Wednesday, May 21, 2008

Boobs & baseball

While few things in life are certain, there are reasonable goals that should be relatively easy to accomplish. Chief among these are winning a baseball game with a $205 million payroll and successfully breastfeeding a baby. Unfortunately, as we have learned in 2008, both of these are surprisingly difficult to achieve.

Stop me if you've already considered this, but baseball & breastfeeding are actually quite similar. In baseball, you field a team of nine starters, plus a bench and bullpen. Egad! Breastfeeding is exactly the same! Between the doulas, the midwives, the lactation consultants and the occupational therapists, we have to actively manage our roster to keep it within the 25-man major league limit. This doesn't even count our farm system of friends, relatives and grocery store checkout people. These folks are all actively playing the game, backing up the battery of mom and dad as they throw their best stuff at the baby in the batter's box, while the ump (apparently, anyone that has ever seen a picture of a baby in a magazine) judges your decisions and calls balls and strikes.

And why/how is breastfeeding so difficult? Isn't it the most natural activity in the world? Didn't the survival of our species depend on our ability to get this one little activity right? I'm pretty sure that they didn't have Similac or breast pumps at the Sumerian Babies 'R' Us, so how did they overcome issues like the ones we've had? The experts will tell you that while they may not have had occupational therapists back then, there was more in the way of community nurture. There were wet nurses and there were female relatives to assist.

I'm sure that's true, but is our issue also due at least in part to an overabundance of information? Do we stress out about the problems we're having primarily because we can read blogs/articles/bathroom walls discussing these issues and therefore feel validated that there is a problem? Were the folks in the olden days just blissfully ignorant, breastfeeding away while their boobs felt like they were being mauled by wolves? And what about those kids that just couldn't breastfeed properly due to something like -- oh, I don't know -- a tongue tie? Did those children just not survive? Were they the cost of evolution, eliminating the weak genes from the pool? If the bottle had never been invented, would we now be a race of Gene Simmonses?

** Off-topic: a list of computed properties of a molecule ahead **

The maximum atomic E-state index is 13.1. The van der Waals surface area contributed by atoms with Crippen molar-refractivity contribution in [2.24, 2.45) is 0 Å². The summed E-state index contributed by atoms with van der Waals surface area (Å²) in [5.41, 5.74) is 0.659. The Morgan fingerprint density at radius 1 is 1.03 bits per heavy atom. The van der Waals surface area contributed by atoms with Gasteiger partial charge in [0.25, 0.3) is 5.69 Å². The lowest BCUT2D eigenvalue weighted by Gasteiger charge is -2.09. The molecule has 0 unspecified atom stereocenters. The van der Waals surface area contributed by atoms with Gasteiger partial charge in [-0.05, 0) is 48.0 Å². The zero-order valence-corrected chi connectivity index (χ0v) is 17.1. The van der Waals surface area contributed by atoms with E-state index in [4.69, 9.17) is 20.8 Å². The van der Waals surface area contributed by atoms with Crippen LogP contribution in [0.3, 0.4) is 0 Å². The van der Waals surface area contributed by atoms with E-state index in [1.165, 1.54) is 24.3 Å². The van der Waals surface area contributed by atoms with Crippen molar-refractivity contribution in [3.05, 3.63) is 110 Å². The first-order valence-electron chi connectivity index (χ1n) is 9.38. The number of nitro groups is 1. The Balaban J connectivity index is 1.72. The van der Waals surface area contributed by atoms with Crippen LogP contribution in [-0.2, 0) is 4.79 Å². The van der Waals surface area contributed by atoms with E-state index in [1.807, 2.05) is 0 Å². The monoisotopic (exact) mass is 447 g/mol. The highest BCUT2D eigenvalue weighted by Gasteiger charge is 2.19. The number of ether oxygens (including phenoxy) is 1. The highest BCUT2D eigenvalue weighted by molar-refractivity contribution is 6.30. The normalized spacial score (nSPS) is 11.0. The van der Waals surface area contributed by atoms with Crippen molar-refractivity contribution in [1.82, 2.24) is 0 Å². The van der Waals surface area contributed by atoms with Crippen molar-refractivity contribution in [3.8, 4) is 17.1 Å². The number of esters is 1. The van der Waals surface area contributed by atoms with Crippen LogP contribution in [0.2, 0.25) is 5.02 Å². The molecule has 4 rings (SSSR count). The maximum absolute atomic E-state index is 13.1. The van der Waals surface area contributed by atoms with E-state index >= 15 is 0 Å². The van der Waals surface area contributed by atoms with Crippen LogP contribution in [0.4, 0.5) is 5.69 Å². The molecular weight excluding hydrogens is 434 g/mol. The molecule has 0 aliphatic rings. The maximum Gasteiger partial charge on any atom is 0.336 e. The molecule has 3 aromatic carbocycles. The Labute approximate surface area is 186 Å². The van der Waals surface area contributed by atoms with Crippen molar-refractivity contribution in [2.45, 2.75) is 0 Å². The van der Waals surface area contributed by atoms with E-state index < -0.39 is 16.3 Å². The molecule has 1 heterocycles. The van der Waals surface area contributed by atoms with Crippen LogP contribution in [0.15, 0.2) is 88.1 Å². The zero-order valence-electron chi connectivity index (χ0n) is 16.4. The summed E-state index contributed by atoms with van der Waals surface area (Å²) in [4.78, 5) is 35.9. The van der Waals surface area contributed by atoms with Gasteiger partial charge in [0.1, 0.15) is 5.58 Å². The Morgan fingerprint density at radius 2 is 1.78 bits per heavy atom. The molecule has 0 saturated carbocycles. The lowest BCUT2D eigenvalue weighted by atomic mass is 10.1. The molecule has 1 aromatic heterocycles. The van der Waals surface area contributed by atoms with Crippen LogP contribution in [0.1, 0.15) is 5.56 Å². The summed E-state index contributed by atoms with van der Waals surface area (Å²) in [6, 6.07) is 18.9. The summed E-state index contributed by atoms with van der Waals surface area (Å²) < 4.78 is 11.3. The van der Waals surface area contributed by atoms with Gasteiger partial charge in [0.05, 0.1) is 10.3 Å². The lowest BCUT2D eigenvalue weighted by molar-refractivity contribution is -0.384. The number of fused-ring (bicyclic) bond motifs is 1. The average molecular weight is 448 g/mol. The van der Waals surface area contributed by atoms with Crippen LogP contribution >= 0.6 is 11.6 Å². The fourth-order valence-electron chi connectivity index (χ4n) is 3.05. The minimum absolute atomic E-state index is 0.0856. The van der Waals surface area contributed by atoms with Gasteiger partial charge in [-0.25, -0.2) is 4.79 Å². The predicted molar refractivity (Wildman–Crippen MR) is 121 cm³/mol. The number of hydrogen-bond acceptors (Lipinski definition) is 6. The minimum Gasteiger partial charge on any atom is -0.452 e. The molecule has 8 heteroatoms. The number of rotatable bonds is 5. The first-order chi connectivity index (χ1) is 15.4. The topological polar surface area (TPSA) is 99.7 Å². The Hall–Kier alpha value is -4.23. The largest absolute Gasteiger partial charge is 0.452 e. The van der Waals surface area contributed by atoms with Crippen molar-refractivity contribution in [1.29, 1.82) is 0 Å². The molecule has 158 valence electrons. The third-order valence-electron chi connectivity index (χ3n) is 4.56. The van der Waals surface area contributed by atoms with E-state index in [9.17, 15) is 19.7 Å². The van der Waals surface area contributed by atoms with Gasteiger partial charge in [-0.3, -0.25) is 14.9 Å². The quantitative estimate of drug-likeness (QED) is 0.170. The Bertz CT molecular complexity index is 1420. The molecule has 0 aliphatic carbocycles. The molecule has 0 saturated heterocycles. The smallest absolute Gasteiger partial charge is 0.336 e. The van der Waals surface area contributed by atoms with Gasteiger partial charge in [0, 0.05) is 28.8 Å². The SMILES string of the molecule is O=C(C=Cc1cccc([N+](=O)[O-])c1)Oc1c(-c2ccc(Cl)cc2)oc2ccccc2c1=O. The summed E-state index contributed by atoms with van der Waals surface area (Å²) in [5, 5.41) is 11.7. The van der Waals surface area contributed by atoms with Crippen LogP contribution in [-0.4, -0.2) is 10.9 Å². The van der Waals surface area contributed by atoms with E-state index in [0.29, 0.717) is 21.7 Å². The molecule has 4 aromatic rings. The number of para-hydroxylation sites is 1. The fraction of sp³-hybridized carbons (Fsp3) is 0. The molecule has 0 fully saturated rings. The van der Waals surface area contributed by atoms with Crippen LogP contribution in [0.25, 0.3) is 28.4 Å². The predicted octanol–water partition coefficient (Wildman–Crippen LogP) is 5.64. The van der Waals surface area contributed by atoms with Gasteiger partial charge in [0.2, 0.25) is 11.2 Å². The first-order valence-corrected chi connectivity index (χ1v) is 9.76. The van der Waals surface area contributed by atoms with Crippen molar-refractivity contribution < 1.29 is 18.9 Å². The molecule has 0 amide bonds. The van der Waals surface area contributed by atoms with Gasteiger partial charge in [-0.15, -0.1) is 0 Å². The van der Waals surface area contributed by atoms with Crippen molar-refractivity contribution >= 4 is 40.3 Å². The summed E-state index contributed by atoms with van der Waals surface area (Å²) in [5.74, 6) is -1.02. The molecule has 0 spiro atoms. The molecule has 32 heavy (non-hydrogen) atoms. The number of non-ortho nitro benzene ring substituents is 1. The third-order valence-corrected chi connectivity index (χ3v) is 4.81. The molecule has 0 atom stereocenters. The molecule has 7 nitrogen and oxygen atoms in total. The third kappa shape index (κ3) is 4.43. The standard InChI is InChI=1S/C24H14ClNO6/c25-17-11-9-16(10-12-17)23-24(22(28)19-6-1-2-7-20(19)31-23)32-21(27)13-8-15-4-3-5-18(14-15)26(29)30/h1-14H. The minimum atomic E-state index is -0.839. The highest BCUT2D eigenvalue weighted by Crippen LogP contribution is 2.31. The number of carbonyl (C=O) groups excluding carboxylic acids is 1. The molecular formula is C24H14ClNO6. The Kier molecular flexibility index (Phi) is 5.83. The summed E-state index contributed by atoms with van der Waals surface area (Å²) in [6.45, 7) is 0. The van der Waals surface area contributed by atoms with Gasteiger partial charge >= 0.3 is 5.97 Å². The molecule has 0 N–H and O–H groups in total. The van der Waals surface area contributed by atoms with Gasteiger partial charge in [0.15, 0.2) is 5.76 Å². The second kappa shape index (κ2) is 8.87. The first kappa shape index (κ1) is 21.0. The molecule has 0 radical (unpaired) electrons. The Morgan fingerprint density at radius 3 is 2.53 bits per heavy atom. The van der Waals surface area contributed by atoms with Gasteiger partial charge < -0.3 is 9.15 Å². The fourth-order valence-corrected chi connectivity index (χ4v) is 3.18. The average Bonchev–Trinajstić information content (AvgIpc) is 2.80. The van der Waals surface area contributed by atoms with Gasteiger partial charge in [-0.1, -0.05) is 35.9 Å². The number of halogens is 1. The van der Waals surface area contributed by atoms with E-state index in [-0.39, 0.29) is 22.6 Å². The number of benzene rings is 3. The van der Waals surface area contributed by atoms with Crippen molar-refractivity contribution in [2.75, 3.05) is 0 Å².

(Incidentally, it's no secret that evolution has stalled, or even backpedaled, along the way. You only need to spend some time online or in a corporate office to see how far we've fallen. OMG! LOL! Irregardless, we're not here to boil the ocean, are we?)

I don't have any answers. Just questions. The only thing I do know for sure is, if my baby needs a therapist for his current occupation of breastfeeding, that does not bode well for his future career success. Of course, if he goes the corporate route, he'll have no problems whatsoever. There are many successful business folks that are completely unable to recognize a boob.

And that's the only reason that I've still got a job.

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